In 2000, when I was working with online marketplace clients in the heyday of ecommerce, George and I had a dream for a site where all the participants in the craft and the business of music could gather to talk, learn, grow, create, and conduct business. Six years later, I realize that it was a concept looking for its context, and the context is social networks. MySpace on steroids with Second Life mixed in + ebay, for music only. You know.
At the time, we called it emusicXchange, and explained it this way.
As relevant today as it was six years ago? I'd say moreso.
The "Music without Barriers" Philosophy
Our philosophy is simple--removing the barriers that have historically kept good musicians from making music. Get rid of the pretenses, use plain-language contracts, collaborate, educate, understand, and then play some music. Our vision is to leverage the power of the Internet to create an online community where the business of music can take place in an organic way.We call this online world for music business professionals emusicXchange--the first and only business-to-business emusic marketplace on the Web. A soon-to-be living example of our philosophy of music without barriers...
We thought about looking for funding at that time--thinking if we had a prototype site, "they would coome." Then the sky fell in on the online world, I left Ketchum and started my own business, George toured, and here we are.
What reminded me of our emusicXchane idea was this post today from Stowe on the Future of Social Networks. Stowe quotes a gem from Fred Stutzman:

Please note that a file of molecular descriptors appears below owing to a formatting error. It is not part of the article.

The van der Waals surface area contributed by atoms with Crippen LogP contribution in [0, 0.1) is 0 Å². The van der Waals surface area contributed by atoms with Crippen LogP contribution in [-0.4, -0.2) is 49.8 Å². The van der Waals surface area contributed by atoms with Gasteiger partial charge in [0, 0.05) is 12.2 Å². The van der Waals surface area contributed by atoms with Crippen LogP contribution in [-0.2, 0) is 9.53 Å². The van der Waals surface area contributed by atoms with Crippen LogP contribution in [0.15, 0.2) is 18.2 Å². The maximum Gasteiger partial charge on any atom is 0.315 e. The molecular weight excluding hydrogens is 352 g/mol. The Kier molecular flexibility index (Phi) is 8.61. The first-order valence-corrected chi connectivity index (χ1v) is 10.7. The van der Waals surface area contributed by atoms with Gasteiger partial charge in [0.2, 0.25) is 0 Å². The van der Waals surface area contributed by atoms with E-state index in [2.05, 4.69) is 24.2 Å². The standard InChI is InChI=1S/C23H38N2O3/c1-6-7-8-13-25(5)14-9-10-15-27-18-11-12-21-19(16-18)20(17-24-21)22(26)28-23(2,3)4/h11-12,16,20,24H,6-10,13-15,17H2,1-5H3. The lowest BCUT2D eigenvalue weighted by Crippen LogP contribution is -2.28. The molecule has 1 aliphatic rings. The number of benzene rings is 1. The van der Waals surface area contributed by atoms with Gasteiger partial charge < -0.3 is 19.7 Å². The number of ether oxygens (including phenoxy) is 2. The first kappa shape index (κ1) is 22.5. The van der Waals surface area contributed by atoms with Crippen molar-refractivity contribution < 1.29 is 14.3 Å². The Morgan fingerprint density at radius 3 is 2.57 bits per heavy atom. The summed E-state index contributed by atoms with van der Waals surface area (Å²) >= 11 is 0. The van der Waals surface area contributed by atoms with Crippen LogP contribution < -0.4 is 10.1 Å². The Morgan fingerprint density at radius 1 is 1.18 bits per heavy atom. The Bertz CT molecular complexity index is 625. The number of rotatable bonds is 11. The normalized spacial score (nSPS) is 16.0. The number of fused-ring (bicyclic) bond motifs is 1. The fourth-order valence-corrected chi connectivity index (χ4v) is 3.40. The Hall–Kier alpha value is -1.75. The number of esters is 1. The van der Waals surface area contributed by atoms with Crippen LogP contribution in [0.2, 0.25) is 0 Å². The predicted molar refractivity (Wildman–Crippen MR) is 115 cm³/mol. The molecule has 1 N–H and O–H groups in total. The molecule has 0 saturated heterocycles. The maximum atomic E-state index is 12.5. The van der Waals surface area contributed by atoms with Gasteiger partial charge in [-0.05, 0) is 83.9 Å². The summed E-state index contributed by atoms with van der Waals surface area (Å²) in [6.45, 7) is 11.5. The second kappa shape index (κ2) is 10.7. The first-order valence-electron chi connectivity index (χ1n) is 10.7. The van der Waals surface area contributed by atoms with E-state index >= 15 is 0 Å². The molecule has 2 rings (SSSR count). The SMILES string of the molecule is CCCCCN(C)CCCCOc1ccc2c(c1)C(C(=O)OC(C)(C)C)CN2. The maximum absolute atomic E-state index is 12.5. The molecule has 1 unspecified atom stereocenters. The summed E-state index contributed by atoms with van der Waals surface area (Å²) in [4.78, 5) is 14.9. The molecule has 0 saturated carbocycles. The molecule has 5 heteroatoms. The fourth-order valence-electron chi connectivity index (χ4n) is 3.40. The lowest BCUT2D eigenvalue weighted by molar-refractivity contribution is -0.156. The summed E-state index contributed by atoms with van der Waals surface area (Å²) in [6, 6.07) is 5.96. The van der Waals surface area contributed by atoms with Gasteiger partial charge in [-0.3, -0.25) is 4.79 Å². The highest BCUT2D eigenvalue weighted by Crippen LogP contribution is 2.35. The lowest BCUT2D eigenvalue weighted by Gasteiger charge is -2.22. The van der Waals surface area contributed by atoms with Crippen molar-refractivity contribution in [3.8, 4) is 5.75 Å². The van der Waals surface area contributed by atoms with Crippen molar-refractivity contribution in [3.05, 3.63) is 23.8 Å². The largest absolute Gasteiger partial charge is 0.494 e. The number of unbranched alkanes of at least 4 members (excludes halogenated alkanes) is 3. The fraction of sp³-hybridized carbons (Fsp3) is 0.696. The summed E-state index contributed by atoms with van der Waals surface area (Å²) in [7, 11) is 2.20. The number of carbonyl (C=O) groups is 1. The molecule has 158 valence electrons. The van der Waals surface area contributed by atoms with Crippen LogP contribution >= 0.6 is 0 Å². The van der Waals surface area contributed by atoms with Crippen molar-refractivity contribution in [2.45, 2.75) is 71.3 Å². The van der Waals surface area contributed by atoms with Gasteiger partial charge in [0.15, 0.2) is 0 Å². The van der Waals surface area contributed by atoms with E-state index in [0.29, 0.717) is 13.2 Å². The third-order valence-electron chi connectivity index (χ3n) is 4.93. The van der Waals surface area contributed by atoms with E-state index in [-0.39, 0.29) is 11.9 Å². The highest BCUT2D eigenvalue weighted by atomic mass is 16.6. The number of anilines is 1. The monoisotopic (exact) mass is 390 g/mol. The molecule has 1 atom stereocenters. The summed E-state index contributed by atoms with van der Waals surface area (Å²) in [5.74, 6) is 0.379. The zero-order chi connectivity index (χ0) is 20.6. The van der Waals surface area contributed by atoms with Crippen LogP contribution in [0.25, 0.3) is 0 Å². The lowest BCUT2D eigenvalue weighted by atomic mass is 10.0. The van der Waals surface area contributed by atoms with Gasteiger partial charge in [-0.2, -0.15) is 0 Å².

Social networking is becoming content-centric. Essentially, companies are building social-enabled sites around content areas - be they cars, music or to-do lists. In this context, social networking adds the logical next layer to content-driven resources. This is an extremely important trend - in the future, all of our content sites will have SNS characteristics. Sites that move early and implement well could very easily steal a large audience pool from established content sites.Absolutely right. Sites like LinkedIn, friendster, and orkut were the testing ground for technology and the mindset that would eventually enable new social networks to emerge--the generation that would finally answer the question, "now what?"
That's where we are. Right now. Today. Right this second. And that's pretty cool.
Whereas the early social sites are "social networks for social networks' sake," next-generation networks will have learned the lessons of blogs, of cluetrain, of gonzo marketing: the most compelling places on the net are those places where people come together around an area of interest, a passion, a cause--a joy.
This is where we find meaning, not just faces. This is where we find context, not just content.
And, it's the very core of what makes social networks social.
Learning that you and I know the same people does not delight me. Knowing that you and I both cry when we hear Jaco playing A Remark You Made, means everything.